Many of Graham's investing strategies, like arbitrages, liquidations, and related hedges, aren't really suitable for mere plebes like us. But, we can, he tells us, look for promise in "secondary" stocks that meet the criteria for his enterprising investor.
Graham, or, more likely, some bedraggled intern, needed to search for stocks by sifting through clay tablets, I mean the Standard & Poor's Stock Guide. We, of course, can use online screening tools.
Don't be fooled by services offering pre-fab Graham screens! For complete archaeological accuracy, nothing beats doing things yourself. Two good and free screeners are the new Java screenertool provided by Yahoo!
Here are Graham's criteria for finding stocks for the enterprising investor.
Graham's Enterprising Investor Screen
Is it cheap? The prima facie evidence that Graham demanded as an indication that a stock was cheap was a price-to-earnings ratio of 10 or less. (262 stocks pass this test.)
Liabilities on the down-low. For the defensive investor, Graham demanded a ratio of current assets to current liabilities of two or better. Enterprising investors can get wild and crazy, dropping the current ratio down to 1.5. He also wanted total debt to be no greater than 110% of net tangible assets. We can't screen for the latter, but we can check for it later. (87 stocks left.)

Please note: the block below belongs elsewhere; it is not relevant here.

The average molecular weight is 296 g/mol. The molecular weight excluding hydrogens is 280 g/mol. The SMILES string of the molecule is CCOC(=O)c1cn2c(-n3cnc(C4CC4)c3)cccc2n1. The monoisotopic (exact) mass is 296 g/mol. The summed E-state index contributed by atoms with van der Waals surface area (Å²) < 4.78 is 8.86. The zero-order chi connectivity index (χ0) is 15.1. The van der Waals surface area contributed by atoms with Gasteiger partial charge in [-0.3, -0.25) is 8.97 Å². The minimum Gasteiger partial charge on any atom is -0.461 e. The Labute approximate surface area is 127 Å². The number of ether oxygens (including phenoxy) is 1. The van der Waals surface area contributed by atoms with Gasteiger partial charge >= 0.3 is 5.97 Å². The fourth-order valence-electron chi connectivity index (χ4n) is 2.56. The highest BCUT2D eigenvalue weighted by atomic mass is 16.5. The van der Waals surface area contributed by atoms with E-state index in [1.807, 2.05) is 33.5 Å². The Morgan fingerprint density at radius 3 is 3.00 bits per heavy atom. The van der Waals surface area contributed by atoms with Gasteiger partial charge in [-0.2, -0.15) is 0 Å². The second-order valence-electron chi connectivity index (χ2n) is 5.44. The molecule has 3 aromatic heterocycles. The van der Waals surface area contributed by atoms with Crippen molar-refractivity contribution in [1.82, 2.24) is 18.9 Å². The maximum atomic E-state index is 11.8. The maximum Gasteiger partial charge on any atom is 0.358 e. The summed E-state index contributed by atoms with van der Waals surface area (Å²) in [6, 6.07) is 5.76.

Earnings, please. Graham demanded no earnings deficit during the last five years. It's tough to check for this on the screener, so we'll set it aside for later.
Don't forget the dividend. Graham puts the lampshade on his head again here. Instead of the long, uninterrupted history of dividends he demanded for the defensive investor, the enterprising investor can throw caution to the wind and only check for a current dividend. Setting the screener to a current dividend of more than 0.01% winnows our field to 29 prospects.
Earnings Growth. Graham set the bar low. In his 1971 revision, he asked that earnings be greater than they were in 1966, or five years before. We can't screen for this either, but it's easy to check later.